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    • "plant and organ growth rate and phenology (Eckhart et al. 2004). For some annual species, arid environments favor early maturity as a drought escape mechanism (e.g., Donovan et al. 2007; Franks 2011). In our system, the subspecies in the more arid part of the range (parviflora) flowers earlier and has shorter flower development time, as might be expected, yet the subspecies in the wetter portion of the range (xantiana) tends to exhibit faster rates of leaf growth (Eckhart et al. 2004). "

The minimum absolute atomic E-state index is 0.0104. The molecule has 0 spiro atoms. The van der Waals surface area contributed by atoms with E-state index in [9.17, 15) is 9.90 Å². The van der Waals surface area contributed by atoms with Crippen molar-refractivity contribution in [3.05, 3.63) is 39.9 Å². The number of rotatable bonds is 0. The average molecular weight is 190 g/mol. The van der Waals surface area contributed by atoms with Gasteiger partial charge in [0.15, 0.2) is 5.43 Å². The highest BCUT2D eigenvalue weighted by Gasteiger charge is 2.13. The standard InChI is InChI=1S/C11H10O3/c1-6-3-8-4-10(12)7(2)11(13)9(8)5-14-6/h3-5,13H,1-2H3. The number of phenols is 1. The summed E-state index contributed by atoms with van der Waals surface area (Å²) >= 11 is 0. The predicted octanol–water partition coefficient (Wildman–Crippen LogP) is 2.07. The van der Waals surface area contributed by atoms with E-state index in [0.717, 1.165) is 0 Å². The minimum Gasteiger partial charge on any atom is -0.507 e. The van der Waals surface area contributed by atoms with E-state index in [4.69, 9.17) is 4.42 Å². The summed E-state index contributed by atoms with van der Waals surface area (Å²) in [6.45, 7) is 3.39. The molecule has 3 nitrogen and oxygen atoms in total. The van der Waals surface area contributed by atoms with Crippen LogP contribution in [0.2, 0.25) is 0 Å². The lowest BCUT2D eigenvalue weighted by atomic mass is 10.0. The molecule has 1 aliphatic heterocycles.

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    ABSTRACT: Sister taxa with distinct phenotypes often occupy contrasting environments in parapatric ranges, yet we generally do not know whether trait divergence reflects spatially-varying selection. We conducted a reciprocal transplant experiment to test whether selection favors "native phenotypes" in two subspecies of Clarkia xantiana (Onagraceae), an annual plant in California. For four quantitative traits that differ between subspecies, we estimated phenotypic selection in subspecies' exclusive ranges and their contact zone in two consecutive years. We predicted that in the arid, pollinator-scarce eastern region, selection favors phenotypes of the native subspecies parviflora: small leaves, slow leaf growth, early flowering, and diminutive flowers. In the wetter, pollinator-rich, western range of subspecies xantiana, we expected selection for opposite phenotypes. We investigated pollinator contributions to selection by comparing naturally-pollinated and pollen-supplemented individuals. For reproductive traits and for subspecies xantiana, selection generally matched expectations. The contact zone sometimes showed distinctive selection, and in ssp. parviflora selection sometimes favored non-native phenotypes. Pollinators influenced selection on flowering time but not on flower size. Little temporal variation in selection occurred, possibly because of plastic trait responses across years. Though there were exceptions and some causes of selection remain obscure, phenotypic differentiation between subspecies appears to reflect spatially variable selection. This article is protected by copyright. All rights reserved. This article is protected by copyright. All rights reserved.